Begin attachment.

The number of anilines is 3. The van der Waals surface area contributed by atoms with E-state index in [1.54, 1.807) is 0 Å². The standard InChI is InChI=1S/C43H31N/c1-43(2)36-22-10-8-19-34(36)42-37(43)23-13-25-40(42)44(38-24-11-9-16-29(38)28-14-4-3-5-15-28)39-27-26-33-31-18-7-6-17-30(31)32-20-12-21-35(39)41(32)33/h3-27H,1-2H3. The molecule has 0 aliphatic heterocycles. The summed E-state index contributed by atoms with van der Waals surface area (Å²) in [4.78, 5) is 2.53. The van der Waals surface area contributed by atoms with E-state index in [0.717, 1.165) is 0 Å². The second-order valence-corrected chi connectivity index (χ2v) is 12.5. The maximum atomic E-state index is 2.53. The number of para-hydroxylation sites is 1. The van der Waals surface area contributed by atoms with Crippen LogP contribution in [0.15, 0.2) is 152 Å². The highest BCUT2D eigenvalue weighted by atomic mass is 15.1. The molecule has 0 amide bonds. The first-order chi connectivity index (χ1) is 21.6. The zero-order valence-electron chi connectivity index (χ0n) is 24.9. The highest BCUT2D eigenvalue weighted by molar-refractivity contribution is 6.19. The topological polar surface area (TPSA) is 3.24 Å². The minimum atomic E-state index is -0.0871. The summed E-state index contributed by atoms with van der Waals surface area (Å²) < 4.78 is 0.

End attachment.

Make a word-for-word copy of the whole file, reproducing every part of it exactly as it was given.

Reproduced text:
The number of anilines is 3. The van der Waals surface area contributed by atoms with E-state index in [1.54, 1.807) is 0 Å². The standard InChI is InChI=1S/C43H31N/c1-43(2)36-22-10-8-19-34(36)42-37(43)23-13-25-40(42)44(38-24-11-9-16-29(38)28-14-4-3-5-15-28)39-27-26-33-31-18-7-6-17-30(31)32-20-12-21-35(39)41(32)33/h3-27H,1-2H3. The molecule has 0 aliphatic heterocycles. The summed E-state index contributed by atoms with van der Waals surface area (Å²) in [4.78, 5) is 2.53. The van der Waals surface area contributed by atoms with E-state index in [0.717, 1.165) is 0 Å². The second-order valence-corrected chi connectivity index (χ2v) is 12.5. The maximum atomic E-state index is 2.53. The number of para-hydroxylation sites is 1. The van der Waals surface area contributed by atoms with Crippen LogP contribution in [0.15, 0.2) is 152 Å². The highest BCUT2D eigenvalue weighted by atomic mass is 15.1. The molecule has 0 amide bonds. The first-order chi connectivity index (χ1) is 21.6. The zero-order valence-electron chi connectivity index (χ0n) is 24.9. The highest BCUT2D eigenvalue weighted by molar-refractivity contribution is 6.19. The topological polar surface area (TPSA) is 3.24 Å². The minimum atomic E-state index is -0.0871. The summed E-state index contributed by atoms with van der Waals surface area (Å²) < 4.78 is 0.